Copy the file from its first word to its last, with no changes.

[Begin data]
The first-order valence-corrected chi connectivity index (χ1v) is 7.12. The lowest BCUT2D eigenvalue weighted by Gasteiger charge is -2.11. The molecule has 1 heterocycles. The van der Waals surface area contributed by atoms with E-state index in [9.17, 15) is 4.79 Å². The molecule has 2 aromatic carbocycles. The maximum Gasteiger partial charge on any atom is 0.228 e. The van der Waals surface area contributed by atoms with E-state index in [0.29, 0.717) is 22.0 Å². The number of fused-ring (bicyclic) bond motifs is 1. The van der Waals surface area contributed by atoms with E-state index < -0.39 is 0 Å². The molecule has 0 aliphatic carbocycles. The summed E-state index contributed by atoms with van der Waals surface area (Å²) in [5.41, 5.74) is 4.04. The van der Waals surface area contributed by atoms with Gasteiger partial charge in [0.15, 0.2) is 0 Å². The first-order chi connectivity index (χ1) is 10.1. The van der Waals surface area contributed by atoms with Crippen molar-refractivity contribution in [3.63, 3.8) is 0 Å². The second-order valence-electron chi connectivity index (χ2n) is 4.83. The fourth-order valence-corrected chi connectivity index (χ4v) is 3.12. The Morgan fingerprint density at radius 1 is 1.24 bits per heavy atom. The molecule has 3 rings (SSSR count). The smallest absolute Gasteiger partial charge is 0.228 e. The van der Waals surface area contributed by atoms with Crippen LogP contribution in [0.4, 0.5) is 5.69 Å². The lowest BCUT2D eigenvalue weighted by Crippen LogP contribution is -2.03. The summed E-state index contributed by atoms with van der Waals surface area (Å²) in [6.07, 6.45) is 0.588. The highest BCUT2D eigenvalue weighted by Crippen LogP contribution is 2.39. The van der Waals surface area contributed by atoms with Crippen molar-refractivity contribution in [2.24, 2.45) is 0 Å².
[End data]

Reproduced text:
The first-order valence-corrected chi connectivity index (χ1v) is 7.12. The lowest BCUT2D eigenvalue weighted by Gasteiger charge is -2.11. The molecule has 1 heterocycles. The van der Waals surface area contributed by atoms with E-state index in [9.17, 15) is 4.79 Å². The molecule has 2 aromatic carbocycles. The maximum Gasteiger partial charge on any atom is 0.228 e. The van der Waals surface area contributed by atoms with E-state index in [0.29, 0.717) is 22.0 Å². The number of fused-ring (bicyclic) bond motifs is 1. The van der Waals surface area contributed by atoms with E-state index < -0.39 is 0 Å². The molecule has 0 aliphatic carbocycles. The summed E-state index contributed by atoms with van der Waals surface area (Å²) in [5.41, 5.74) is 4.04. The van der Waals surface area contributed by atoms with Gasteiger partial charge in [0.15, 0.2) is 0 Å². The first-order chi connectivity index (χ1) is 10.1. The van der Waals surface area contributed by atoms with Crippen molar-refractivity contribution in [3.63, 3.8) is 0 Å². The second-order valence-electron chi connectivity index (χ2n) is 4.83. The fourth-order valence-corrected chi connectivity index (χ4v) is 3.12. The Morgan fingerprint density at radius 1 is 1.24 bits per heavy atom. The molecule has 3 rings (SSSR count). The smallest absolute Gasteiger partial charge is 0.228 e. The van der Waals surface area contributed by atoms with Crippen LogP contribution in [0.4, 0.5) is 5.69 Å². The lowest BCUT2D eigenvalue weighted by Crippen LogP contribution is -2.03. The summed E-state index contributed by atoms with van der Waals surface area (Å²) in [6.07, 6.45) is 0.588. The highest BCUT2D eigenvalue weighted by Crippen LogP contribution is 2.39. The van der Waals surface area contributed by atoms with Crippen molar-refractivity contribution in [2.24, 2.45) is 0 Å².